Thanks to the drought in Georgia, and all the pop-up thunderstorms that have followed, many residents are seeing what can be described as an ant invasion.
The ants are everywhere -- in closets, in laundry rooms, in classrooms, in cars, in offices, in coffee pots. Name it, and these ants likely have been there.
According to experts at the University of Georgia, these are Argentine ants (Linepithema humile). They were inadvertently introduced to the United States in the 1880s, and are one of the most invasive pests around.
-- Have you see the ants in your home, office or vehicle, and what have you done to combat them? Tell us in the comments below.
Jacob Holloway, a graduate student at the UGA's Department of Entomology who is specifically studying Argentine ants, said normally many of these insects die in the winter. However, the winter was mild, and now all those insects are breeding, and trying to escape the hot and dry conditions, he said.
"You would think if it rains that they will move outside," he said, commenting on Georgia's recent rain storms, "but in the short term, it really does cause their numbers to spike."
In the long term and "in a perfect world" the rain will help draw the ants back outside to their real homes, not the inside of yours, Holloway said.
They are looking for water, looking for food, looking for shade. Basically, they are looking for anything they can to survive.
It can be a jacket left in a car that hides ants from the direct sun. It can be house gutters where mulch and leaves act as a cool, new home. It can be a crumb -- just one -- that feeds masses of ants and their buddies.
Holloway, for example, made the mistake of leaving a doughnut on his desk recently, and when he returned there were easily a couple thousands ants crawling all over it.
His story mirrors that of many people lately. Mary Morrison posted this comment on a recent Patch Facebook site about the problem:
"My niece's car was covered in ants in her office parking lot. Outside, inside, all over. They colonized under the hood. Really strange. She sprayed with ant spray yesterday and her son sprayed again today and hosed everything down under the hood. Then he had to (vacuum) it out. Really gross."
Holloway said that ant spray doesn't really do much. Sure, it kills insects on contact -- just as advertised. But, where there are five ants, there are probably 5,000, he said.
"That's like the ultimate short-term solution," he said. "I wouldn't really call it a solution. It just makes you feel better."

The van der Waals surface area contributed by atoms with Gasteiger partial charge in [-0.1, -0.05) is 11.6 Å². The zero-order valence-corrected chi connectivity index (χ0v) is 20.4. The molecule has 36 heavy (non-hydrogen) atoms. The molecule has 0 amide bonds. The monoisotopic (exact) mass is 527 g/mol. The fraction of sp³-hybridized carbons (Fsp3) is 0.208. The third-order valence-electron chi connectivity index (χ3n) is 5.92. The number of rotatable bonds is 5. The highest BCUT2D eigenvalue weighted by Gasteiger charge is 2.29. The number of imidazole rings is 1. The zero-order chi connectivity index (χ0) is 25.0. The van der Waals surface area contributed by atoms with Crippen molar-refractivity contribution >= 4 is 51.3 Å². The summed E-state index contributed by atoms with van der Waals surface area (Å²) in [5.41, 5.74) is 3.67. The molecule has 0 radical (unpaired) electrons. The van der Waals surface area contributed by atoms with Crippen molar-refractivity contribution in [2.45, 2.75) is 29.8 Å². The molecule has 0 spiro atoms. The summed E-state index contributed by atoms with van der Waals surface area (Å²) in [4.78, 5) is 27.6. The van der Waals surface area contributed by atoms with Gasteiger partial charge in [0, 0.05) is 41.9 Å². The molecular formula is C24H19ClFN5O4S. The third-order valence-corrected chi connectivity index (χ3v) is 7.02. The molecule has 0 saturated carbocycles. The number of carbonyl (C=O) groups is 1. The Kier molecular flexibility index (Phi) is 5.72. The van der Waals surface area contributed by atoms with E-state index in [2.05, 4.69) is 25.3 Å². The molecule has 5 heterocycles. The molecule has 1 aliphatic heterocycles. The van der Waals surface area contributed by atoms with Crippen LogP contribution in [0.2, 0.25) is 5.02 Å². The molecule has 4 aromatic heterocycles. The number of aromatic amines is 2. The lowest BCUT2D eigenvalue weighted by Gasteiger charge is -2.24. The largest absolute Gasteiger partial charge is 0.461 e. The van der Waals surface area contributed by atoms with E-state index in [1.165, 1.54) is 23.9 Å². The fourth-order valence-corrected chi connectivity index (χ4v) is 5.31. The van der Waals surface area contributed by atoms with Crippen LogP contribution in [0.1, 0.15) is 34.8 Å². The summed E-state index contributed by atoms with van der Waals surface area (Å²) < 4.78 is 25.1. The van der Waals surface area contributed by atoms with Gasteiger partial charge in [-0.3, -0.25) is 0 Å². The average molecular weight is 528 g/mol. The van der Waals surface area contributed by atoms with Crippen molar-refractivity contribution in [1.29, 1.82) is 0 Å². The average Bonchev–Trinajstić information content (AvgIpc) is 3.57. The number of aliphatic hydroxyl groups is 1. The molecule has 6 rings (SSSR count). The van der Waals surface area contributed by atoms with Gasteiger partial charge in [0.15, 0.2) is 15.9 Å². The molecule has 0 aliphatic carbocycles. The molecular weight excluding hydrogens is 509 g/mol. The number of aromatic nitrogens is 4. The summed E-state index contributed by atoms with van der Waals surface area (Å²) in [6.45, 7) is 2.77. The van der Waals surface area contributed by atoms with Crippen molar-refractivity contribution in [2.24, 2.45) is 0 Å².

Although ants do retreat if they don't find what they want when they go foraging, the public is never going to completely eradicate the pesky insects.
"They're here, and they're not going anywhere," Holloway said.
So, what's the public to do? Patch has summarized some helpful hints from Holloway, who works directly under entomology professor Daniel Suiter.
- DO NOT feel bad about finding ways to kill the ants. They're invasive. They don't belong here anyhow.
- DO NOT operate under the illusion that normal bug sprays will solve your problem. The ants may very well come back.
- DO use gel baits that can be bought at many home improvement stores, and place them in areas where the ants are or have been. Those ants will nimble on the bait, take the poison back to their ant friends, and kill them, too.
- DO use the special chemical gels in cars by putting a small amount on the non-sticky side of duct tape and placing the duct tape inside the car where you will not step on it. Ants will gobble this up, too. Be careful of children and animals that also may be in the car, and possibly place the bait under the hood near the engine.
- DO treat the outside of your home if you have a true infestation -- meaning ants everywhere that keep coming back.
- DO NOT treat the outside of your home with normal pesticides that you can get from the store. Those aren't good enough. Call a pesticide company. They have special chemicals for Argentine ants.
- DO place your car in the direct sun, if you can stand it. Ants won't like this.
- DO NOT leave food out, especially sugary items. Make sure that it is put up and sealed.
- DO NOT leave wet rags all over the place. Hang them up, and allow them to dry.
- DO limit standing water in and around your home. It attracts ants.
For more detailed information about Argentine ants, click here.
Also, check the publications website for UGA's College of Agricultural and Environmental Studies for information on most home pests. Just enter the term in the search box.